It didn’t have a name. Or rather it had many names - of all the rides that came before it, which according to some roller coaster authorities was 99 of them. But everyone referred to it simply as the Ride, since now that there was only one, there was no mistaking it.
And the Ride was indeed the most magnificent.
Meals were served during its many ascents - granted, for practical reasons they were exclusively sandwiches, often stale and mostly consisting of bread, but to riders they took an otherworldly flavour. For to eat a sandwich on the Ride had a special meaning few experiences could compare to; almost as if by consuming a meal on the Ride they were becoming one with the Ride itself.
~~~ 0 ~~~
But soon, even the Ride wasn’t enough.
No matter how many butterfly rolls they added, no matter how long the zero-g stall lasted, no matter how high in the air the loops went, it was never enough.
So the arduous collective kept expanding the launch tracks, adding even more cars, connecting speed hills with banked turns, dive drops with pretzel knots, double dip camelbacks with corkscrew serpent rolls, counter-inclined twists with vertical in-line horseshoe loops, one thrill flowing into another, throwing it all out there, like a trapeze artist jumping from rope to rope, from bar to bar. A few lone voices questioned the prudence of this direction, but they were dismissed as irrelevant:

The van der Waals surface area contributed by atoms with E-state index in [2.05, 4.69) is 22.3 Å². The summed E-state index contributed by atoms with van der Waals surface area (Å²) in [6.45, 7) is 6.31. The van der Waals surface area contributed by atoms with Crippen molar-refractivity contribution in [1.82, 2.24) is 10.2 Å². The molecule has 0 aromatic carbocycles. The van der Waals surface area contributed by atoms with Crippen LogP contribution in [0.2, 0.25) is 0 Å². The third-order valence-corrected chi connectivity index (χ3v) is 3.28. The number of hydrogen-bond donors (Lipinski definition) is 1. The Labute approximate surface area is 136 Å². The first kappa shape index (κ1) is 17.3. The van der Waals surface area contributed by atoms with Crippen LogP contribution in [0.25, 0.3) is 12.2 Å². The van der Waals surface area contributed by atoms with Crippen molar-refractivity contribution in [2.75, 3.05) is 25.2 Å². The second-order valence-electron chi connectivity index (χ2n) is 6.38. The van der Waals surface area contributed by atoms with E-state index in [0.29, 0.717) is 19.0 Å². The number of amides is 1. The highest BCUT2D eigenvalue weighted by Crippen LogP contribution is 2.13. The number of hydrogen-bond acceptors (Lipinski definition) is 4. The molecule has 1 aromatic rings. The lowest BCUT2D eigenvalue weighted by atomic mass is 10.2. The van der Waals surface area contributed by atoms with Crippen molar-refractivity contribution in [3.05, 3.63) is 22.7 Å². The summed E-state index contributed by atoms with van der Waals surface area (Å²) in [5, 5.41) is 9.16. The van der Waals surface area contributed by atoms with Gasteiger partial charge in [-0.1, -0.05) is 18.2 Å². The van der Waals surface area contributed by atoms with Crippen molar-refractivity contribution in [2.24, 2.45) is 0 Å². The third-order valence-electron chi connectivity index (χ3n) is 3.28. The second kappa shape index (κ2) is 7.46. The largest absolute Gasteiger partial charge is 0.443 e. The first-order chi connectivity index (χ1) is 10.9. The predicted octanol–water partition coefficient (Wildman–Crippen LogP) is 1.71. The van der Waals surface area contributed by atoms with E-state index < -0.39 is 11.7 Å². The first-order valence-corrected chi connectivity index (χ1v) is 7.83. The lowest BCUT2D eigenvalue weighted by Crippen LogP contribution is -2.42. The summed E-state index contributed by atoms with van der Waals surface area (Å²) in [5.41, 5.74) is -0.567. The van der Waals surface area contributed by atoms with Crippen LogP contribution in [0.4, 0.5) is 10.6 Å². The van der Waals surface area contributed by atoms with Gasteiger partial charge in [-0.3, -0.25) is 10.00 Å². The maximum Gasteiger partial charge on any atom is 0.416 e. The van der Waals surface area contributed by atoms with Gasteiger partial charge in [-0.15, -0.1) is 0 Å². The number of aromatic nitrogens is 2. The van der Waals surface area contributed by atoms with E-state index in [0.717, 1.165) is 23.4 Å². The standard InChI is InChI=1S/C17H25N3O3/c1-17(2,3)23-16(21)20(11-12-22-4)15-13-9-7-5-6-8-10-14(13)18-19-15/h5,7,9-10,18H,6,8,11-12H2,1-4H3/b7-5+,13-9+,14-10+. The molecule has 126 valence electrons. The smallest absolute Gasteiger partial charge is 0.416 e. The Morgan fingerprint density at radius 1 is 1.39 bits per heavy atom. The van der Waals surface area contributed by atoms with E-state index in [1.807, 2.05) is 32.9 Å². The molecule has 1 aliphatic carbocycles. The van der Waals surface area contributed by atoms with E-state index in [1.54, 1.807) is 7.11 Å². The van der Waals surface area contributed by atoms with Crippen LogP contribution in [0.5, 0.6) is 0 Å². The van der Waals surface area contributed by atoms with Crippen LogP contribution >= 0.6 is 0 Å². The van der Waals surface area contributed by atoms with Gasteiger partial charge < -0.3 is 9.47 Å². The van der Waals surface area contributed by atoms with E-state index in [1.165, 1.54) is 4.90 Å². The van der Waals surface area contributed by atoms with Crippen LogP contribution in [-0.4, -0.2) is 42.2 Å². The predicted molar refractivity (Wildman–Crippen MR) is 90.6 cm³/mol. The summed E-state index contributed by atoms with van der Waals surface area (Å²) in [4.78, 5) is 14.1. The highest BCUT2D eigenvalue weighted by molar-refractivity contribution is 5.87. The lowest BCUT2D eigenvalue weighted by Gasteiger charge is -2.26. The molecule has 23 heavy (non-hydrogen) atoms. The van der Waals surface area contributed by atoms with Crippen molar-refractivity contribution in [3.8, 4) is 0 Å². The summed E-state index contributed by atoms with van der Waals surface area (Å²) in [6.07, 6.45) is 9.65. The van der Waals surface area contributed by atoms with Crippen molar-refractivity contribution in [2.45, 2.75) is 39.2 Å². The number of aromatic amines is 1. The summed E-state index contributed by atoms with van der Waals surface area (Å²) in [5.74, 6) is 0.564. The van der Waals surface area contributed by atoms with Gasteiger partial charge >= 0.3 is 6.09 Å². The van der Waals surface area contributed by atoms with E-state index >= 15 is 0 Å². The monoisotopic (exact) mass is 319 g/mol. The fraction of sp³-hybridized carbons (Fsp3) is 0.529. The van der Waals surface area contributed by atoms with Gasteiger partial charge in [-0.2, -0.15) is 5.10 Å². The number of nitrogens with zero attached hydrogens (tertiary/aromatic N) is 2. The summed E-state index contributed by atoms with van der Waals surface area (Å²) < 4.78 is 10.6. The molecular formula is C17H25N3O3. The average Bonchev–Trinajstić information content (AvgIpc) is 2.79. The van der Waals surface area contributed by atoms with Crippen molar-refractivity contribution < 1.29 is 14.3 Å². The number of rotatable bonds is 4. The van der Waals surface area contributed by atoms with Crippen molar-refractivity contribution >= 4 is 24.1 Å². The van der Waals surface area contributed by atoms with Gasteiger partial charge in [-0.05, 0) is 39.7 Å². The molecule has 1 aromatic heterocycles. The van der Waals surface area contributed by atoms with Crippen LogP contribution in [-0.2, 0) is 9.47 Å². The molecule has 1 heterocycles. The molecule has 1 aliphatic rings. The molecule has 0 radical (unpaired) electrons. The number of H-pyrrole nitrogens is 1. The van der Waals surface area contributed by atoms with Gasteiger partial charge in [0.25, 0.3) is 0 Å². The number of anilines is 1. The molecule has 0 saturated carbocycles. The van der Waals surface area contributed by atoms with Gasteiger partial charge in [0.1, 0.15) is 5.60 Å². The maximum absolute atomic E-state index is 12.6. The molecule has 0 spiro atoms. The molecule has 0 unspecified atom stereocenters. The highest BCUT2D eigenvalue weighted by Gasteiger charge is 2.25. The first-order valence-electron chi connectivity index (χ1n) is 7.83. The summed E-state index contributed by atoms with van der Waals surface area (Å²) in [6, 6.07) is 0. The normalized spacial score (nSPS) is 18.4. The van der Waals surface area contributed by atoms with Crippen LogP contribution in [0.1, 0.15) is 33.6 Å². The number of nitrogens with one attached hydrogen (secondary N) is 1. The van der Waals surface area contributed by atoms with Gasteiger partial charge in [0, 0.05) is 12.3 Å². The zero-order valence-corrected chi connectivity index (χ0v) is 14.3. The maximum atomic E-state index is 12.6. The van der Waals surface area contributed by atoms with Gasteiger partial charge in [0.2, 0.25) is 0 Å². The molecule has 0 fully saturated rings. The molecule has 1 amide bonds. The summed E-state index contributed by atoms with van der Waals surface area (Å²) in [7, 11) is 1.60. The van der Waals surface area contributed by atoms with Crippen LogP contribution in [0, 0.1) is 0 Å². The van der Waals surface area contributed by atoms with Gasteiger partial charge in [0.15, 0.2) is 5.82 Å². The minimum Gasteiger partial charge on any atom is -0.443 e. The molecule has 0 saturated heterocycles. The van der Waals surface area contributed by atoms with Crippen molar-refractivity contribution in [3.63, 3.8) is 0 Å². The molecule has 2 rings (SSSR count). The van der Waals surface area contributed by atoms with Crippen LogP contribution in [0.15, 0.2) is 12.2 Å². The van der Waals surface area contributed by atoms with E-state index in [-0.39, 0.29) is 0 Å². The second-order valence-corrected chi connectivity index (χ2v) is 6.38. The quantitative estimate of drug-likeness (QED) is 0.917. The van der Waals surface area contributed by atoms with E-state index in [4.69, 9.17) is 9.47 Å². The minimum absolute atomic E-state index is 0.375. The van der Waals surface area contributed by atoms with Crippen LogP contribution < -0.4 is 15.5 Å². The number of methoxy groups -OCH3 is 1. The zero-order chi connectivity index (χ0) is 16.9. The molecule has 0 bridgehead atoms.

"Move aside, loser. We're building roller coasters.”
~~~ 0 ~~~
Gradually they managed to extend the Ride to last almost a year. What this meant is that the original ratio got inverted, and instead of people riding for five days, it was five days that people wouldn’t be on the Ride. One would board the train at the beginning of spring, and disembark it at the end of winter. A few oddballs complained that riding an open car at sub-freezing temperatures isn’t enjoyable, and challenged its health benefits. Their objections however were brushed off as unbecoming of real one-seventy-niners, with their passion, zeal, and vigour.
~~~ 0 ~~~
And it’s not like roller coaster acolytes had nothing to show for themselves. All the data was firmly on their side.
In a span of just a few generations, the amount of tracks on the island increased seventeen-fold, and the total track length was now long enough to get to the Moon.
The annual average speed of an individual rose from 50 to a quite respectable 89 kilometres per hour.
Loops per capita more than doubled, and were continuing to grow at 6% year-over-year.
The number of on-ride cameras was also steadily increasing with every rider now guaranteed a minimum of 57 silly pictures taken each day.